This paper coins a new outcome for ethical leadership, which authors Lei Huang and Ted Paterson call “group ethical voice”. Using 2 field studies and an experimental study, the researchers found that ethical leadership is positively associated with group ethical voice. Furthermore, group ethical voice positively influenced ethical performance, which was significant for sales groups and marginally significant for customer service groups. Mediating mechanisms (ethical culture and group ethical voice efficacy) that were proposed as links between ethical leadership and group ethical voice were supported, apart from the indirect effect of upper-level ethical leadership on group ethical voice via group ethical voice efficacy.
Read more about this study and its contributions to the ethical leadership and ethical voice literatures in Lei Huang and Ted A. Paterson. 2014. Group Ethical Voice: Influence of Ethical Leadership and Impact on Ethical Performance.
Journal of Management, published online August 18, 2014, doi 10.1177/0149206314546195.
Is the relationship between ethics and leadership illusory?
Michael Levine and Jacqueline Boaks examine some of the ways in which the relationship between leadership and ethics is misconstrued and question the assumptions that link ethics and leadership. Among various other myths and biases surrounding ethics and leaders, the authors question the common thethe assumption that a leader’s good character is necessary and sufficient for leadership. Levine and Boaks argue that any adequate account of leadership must, at the very least, differentiate between leadership and good ethical character; as well as between leadership and power, authority, influence, managerial ability, and charisma. The authors ask whether we should think of leadership as an Aristotelian virtue in trying to arrive at a more accurate and useful account of the connection between leadership and ethics.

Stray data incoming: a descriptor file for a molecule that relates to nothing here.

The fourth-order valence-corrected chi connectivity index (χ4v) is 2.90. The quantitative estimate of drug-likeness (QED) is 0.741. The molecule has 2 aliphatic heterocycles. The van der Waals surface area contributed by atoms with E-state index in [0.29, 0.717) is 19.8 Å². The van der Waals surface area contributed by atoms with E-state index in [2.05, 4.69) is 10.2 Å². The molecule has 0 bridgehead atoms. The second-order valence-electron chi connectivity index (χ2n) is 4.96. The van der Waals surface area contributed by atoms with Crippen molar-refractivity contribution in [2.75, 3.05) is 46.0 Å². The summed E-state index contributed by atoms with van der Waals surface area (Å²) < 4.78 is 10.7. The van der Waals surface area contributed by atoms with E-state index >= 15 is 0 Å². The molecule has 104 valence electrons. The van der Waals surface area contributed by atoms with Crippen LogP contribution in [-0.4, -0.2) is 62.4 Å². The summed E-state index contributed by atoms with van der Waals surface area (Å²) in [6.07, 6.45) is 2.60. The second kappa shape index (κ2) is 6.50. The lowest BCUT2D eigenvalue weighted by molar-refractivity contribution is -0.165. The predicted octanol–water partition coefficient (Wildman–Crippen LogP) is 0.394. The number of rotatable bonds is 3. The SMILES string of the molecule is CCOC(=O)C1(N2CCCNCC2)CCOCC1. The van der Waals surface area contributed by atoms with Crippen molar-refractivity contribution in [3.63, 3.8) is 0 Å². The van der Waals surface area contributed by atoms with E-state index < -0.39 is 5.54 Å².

Reconciling different views on responsible leadership
Christof Miska, Christian Hilbe and Susanne Mayer note that although business leaders are increasingly responsible for the societal and environmental impacts of their actions, conceptualisations, definitions and theories relating to responsible leadership differ. The authors seek to reconcile these diverse views and understand the phenomenon from a business leader’s point of view. A formal mathematical model of responsible leadership is proposed that considers different types of incentives for stakeholder engagement.
Results show that non-monetary and non-instrumental incentives, such as leaders’ values and authenticity, as well as their planning horizons, counterbalance pure monetary and instrumental orientations. This makes monetary and instrumental incentives neither necessary nor sufficient for business leaders to consider societal and environmental stakeholder needs. The authors suggest that their model complements the growing body of research on responsible leadership in two ways: it reconciles diverse conceptual views and provides a basis for future theory development and testing.
For further details, see: Christof Miska, Christian Hilbe and Susanne Mayer. 2014. Reconciling Different Views on Responsible Leadership: A Rationality-Based Approach.
Journal of Business Ethics, 125(2), 349-360.